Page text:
On this particular day, for just one second, the rain stopped, and the clouds broke.  A thin ribbon of sun streamed through the murky classroom windows, hitting squarely on mother’s open hand.  Charlie jumps out of his chair, yelling,  “Ms. R, Ms. R. - Look at Ms. R’s hand!  She has a bugger on the end of her fingernail!”

 

 

The classroom was silent. Dead. Eyes flickered around the room.  Then titters and snickers were heard.  My mother looked at her finger, and then lowered her arm.  Shame washed over her, flooding the air.  The rain began, again.

 

 

This morning, as mother was preparing the soup for our evening meal, she carved the precious ham from the bone; the meaty bone was to flavor the soup.  She ran her fingernail along the long, hard, white surface of the bone, sucking the savory meat from under her fingernail, before sliding the hoc into the pot. Plop!

 

 

If there is a Plot to this story, I don’t have the foggiest.  POP:  Maybe to wash your hands after you make soup?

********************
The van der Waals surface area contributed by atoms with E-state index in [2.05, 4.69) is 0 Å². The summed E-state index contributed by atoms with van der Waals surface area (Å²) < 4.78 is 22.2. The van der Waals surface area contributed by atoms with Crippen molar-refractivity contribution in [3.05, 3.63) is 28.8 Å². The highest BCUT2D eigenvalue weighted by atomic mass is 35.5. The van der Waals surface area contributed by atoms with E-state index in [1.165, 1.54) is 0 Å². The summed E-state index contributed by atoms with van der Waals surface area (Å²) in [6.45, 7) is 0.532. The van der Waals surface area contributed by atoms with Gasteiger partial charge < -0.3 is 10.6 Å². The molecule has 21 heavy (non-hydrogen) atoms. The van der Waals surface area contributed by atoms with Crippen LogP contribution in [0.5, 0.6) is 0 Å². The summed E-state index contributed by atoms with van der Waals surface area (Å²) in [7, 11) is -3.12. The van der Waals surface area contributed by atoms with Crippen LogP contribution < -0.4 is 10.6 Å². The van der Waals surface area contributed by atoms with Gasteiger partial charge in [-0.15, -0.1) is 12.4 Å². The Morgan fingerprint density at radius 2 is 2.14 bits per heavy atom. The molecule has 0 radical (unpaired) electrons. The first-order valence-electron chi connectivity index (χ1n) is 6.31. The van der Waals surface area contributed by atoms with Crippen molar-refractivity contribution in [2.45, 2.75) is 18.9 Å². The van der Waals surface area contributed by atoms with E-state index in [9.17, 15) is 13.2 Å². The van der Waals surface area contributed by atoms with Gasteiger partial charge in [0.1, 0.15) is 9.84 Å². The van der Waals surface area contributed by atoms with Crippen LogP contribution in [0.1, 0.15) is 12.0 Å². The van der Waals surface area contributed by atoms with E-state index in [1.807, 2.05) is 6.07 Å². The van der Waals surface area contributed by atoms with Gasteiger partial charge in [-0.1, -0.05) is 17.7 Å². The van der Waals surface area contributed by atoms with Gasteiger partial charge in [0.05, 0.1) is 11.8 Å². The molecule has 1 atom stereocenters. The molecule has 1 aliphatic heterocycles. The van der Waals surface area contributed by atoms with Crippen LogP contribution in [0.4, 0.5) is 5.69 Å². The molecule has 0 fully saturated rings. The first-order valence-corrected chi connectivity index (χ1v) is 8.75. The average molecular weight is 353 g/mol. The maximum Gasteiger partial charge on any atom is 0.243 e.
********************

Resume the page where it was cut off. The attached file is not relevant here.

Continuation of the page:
by on ‎12-19-2010 11:41 AM

BTW:  Whatever I write is a work of fiction.  Names, characters, places and incidents is either the production of the author's imagination or are used fictitiously, and any resemblance to actual persons, living or dead, business establishments, events or locals is entirely coincidental.  And any misspelled word is unintentional, Freudian or not.

 

Sara Randall Holmes

by on ‎12-19-2010 02:57 PM

Take one, Scene 2

Do Da, Do Da, Day

By

Sara Randall Holmes

 

 

Birthday Party?  A bore, especially when I, the recipient, am not interested in celebrating the occasion.  Surprise!  No surprise.  Oh, boy, another party, another year older, another reminder that I’m sliding down into the abyss of old age.

 

 

Mother’s imagination for birthday parties and gifts was legend.  Or maybe better put, lack-there-of made them legend.  A sweater, a pair of socks, etc., etc., etc., a clown who sculpts characters with balloons, etc., etc., etc..  Peanut butter and jelly sandwiches, etc., etc., etc….To mother, I was still her ageless preteen.  Mother passed away last year, so there ended the labors of her love.

 

A knock at the front door wakes me.  In my footed Jammies, a gift from last year, I pad along the hallway to see who’s thumping hard on the wooden frame.  What the hell?